Decreased complexity, through the use of pre-integrated hardware with virtualization and automation management tools, is another important value proposition for converged infrastructure as noted in an IDC study.[5]

In April 2012, the open source analyst firm Wikibon released the first market forecast for Converged Infrastructure,[6] with a projected $402B total available market (TAM) by 2017 of which, nearly 2/3rds of the infrastructure that supports enterprise applications will be packaged in some type of converged solution by 2017.

InformationWeek[7] highlighted the promise of two long-term advantages of a unified data center infrastructure:

  1. Lower costs as the result of both:
    1. lower capital expenses resulting from higher utilization, less cabling, and fewer network connections
    2. lower operating costs resulting from reduced labor via automated data center management and a consolidating storage and network management infrastructure teams
  2. Increased IT agility by:
    1. virtualizing IP and Fibre Channel storage networking
    2. allowing for single console management.

Data centers around the world are reaching limits in power, cooling and space.[8] At the same time, capital constraints are requiring organizations to rethink data center strategy. Converged infrastructure offers a solution to these challenges.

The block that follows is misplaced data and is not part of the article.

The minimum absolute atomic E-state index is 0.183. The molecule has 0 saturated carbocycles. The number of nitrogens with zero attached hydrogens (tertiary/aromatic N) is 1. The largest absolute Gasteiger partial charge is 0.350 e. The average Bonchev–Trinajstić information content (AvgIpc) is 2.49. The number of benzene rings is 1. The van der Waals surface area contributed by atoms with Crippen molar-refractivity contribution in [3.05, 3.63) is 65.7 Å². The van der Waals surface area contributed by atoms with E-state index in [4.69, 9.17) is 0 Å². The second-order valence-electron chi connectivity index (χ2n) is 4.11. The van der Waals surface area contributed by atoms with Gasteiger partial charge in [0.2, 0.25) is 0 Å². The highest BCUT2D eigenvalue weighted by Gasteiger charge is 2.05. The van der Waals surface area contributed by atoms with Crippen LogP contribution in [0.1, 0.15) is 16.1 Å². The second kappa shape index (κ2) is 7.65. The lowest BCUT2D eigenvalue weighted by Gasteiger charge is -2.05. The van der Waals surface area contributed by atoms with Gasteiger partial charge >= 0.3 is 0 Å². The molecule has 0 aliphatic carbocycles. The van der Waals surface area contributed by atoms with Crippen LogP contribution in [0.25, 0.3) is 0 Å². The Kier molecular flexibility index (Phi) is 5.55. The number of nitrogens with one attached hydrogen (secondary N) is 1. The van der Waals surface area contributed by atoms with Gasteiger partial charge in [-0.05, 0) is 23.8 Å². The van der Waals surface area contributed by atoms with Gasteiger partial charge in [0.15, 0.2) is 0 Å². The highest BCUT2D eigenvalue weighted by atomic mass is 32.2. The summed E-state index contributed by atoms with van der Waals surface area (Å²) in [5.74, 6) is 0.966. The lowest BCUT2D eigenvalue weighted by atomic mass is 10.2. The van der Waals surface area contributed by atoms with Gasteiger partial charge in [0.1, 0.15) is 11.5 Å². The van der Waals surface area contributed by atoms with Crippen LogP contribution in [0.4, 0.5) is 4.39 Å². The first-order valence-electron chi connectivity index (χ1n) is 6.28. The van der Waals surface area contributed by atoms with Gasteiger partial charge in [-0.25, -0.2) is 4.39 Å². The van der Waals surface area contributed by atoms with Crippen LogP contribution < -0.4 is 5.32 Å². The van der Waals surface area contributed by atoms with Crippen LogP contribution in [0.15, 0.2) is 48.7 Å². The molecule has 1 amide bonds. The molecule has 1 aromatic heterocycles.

Converged infrastructure and cloud computing[edit]

Converged infrastructure can serve as an enabling platform for private and public cloud computing services, including Infrastructure as a Service (IaaS), Platform as a Service (PaaS), and Software as a Service (SaaS) offerings.

Several characteristics make converged infrastructure well suited to cloud deployments. These include the ability to pool IT resources, to automate resource provisioning and to scale up and down capacity quickly to meet the needs of dynamic computing workloads.

Vendors[edit]

VCE, AMAX Information Technologies, Dell, Nutanix, Hewlett-Packard and IBM are some of the few companies that provide converged infrastructure solutions.

References[edit]

  1. ^ InformationWeek Reports ::Research: 2009 InformationWeek 500 Report. Analytics.informationweek.com. Retrieved on 2013-07-26.
  2. ^ Mani, Rahul Neel with Donatelli, Dave. "Converged Infrastructure Means Endless Possibilities," InfoSec Island, August 5, 2010
  3. ^ Whiteley, Robert. Forrester Research."Your Next IT Budget: 6 Ways to Support Business Growth," CIO Magazine, July 21, 2010
  4. ^ Davis, Jessica. "Pivot3 Offers Converged Storage Platform to Data Protection Market," ChannelInsider, September 30, 2010. [1]
  5. ^ Broderick, Katherine and Scaramella, Jed. "Considering All of IT: Converged Infrastructure Survey Findings," IDC, June 2010
  6. ^ Converged Infrastructure Takes the Market by Storm - Wikibon
  7. ^ Crump, George. "Why 'Unified' Is The Hot New Idea For Data Centers," InformationWeek, March 14, 2009
  8. ^ Uptime Institute."Many data centers running out of space this year or next," May 23, 2011.